And when we took him to a hospital appointment Isaac screamed. That ear piercing, get me out of here, all consuming scream. Continually. Because he was in his disability buggy, mum was on crutches and his sister was trailing behind. Because it wasn’t possible for one of us to supervise his urge to walk up and down in straight lines gazing at the ceiling lights. Because he was at a hospital and clinic he had never attended before and he hates change. Because we had picked him up early from school in order to go. Well, in reality for any number of reasons really. But the fact was he screamed. Continually. Even while we were trying to speak with the paediatrician. Hey, we are carers and parents and we are human too. It hurt our ears as much as it did everyone else. We needed headache relief like everyone else.

Do you ever stop and think that someone you know could be going through something like this behind closed doors?

He does sleep (albiet with the help of a supplement), and most weeks are not this bad. Thankfully.

But when I started blogging I said it would be an honest account. So this is life.

And then he does this:

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He used a point for the first time EVER and actually tapped the ipad in the right place for the first time. His smile and the achievement and the love of his twin sister sharing the moment. Well, that is worth the screaming hospital appointments, and the smearing and the pain in my knee. That is why we care.

Injured knees mend, headaches from screaming ease, poo can be cleaned. Seeing a child reach a milestone is worth it. Hearing that first word makes it worth it. Knowing your child is breathing, eating and growing makes it worth it. It really is incredible to be a full time carer.

But the emotions and the intensity and the fact accidents happen and carers are human mean that no matter how big a smile a carer has, never forget that carers need care too. And that isn’t just because they are injured.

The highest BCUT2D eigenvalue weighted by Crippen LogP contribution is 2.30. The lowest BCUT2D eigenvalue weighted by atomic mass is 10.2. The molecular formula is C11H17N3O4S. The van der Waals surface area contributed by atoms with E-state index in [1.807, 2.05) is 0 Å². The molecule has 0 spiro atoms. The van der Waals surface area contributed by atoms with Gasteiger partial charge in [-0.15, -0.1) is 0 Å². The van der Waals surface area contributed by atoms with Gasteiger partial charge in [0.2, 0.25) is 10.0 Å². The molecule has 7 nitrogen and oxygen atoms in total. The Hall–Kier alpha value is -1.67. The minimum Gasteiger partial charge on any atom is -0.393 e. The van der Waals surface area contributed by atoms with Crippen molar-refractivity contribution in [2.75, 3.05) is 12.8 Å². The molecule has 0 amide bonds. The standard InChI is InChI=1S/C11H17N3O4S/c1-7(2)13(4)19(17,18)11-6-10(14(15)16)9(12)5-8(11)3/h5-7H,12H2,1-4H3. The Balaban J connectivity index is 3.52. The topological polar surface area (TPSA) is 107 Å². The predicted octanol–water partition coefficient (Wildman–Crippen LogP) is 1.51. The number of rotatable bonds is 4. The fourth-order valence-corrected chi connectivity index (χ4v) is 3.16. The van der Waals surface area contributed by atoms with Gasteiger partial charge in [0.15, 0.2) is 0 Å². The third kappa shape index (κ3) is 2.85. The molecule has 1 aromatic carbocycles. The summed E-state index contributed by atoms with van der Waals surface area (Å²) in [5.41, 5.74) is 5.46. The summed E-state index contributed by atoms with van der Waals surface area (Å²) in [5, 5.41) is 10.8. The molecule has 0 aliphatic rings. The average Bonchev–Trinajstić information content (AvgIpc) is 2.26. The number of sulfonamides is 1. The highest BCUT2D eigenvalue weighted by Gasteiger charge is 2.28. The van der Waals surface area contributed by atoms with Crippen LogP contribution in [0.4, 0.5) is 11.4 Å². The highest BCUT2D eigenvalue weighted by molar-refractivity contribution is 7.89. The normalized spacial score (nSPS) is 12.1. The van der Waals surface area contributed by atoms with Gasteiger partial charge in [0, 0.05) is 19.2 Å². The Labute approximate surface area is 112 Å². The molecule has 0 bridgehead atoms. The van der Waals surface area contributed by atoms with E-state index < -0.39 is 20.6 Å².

You never really know what is going on behind closed doors. Let someone know you care please. Hug, smile, do something nice for them, and don’t judge. It could be you they care for one day after all. Or you could find yourself being a carer.

Today has been a good day. There has been no extra cleaning, or extra high pitched screaming. No pain killers needed and the knee is improving. We all woke up, ate, went out, came back, played and went to sleep. Simple really.

But the week the carer needed care taught me that we are all human. And it’s ok to need help sometimes.

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13 thoughts on “When the carer needs care

  1. Brilliantly written, thank you for sharing. To be honest is to open up your world to others who might be able to take heart from your words and apply them to their own situation.
    Very glad to know the knee is mending, but your amazing news about Isaac’s milestone has really made me smile. Well done Isaac 🙂

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  2. Respect! This great piece covers so many of my concerns as an autism parent. Identify with everything you say and like you so thankful I have a great “other half” to get through things with! Have shared this and want everyone I know to read it but most of all want service providers and politicians to acknowledge it also. Brilliant, honest and powerful!

    Like

  3. Patience is what you have in abundance. You also a natural skill for writing. It is when you combine the two it makes your articles so interesting.

    Like

  4. Pingback: When the carer needs care | Carers Chill4us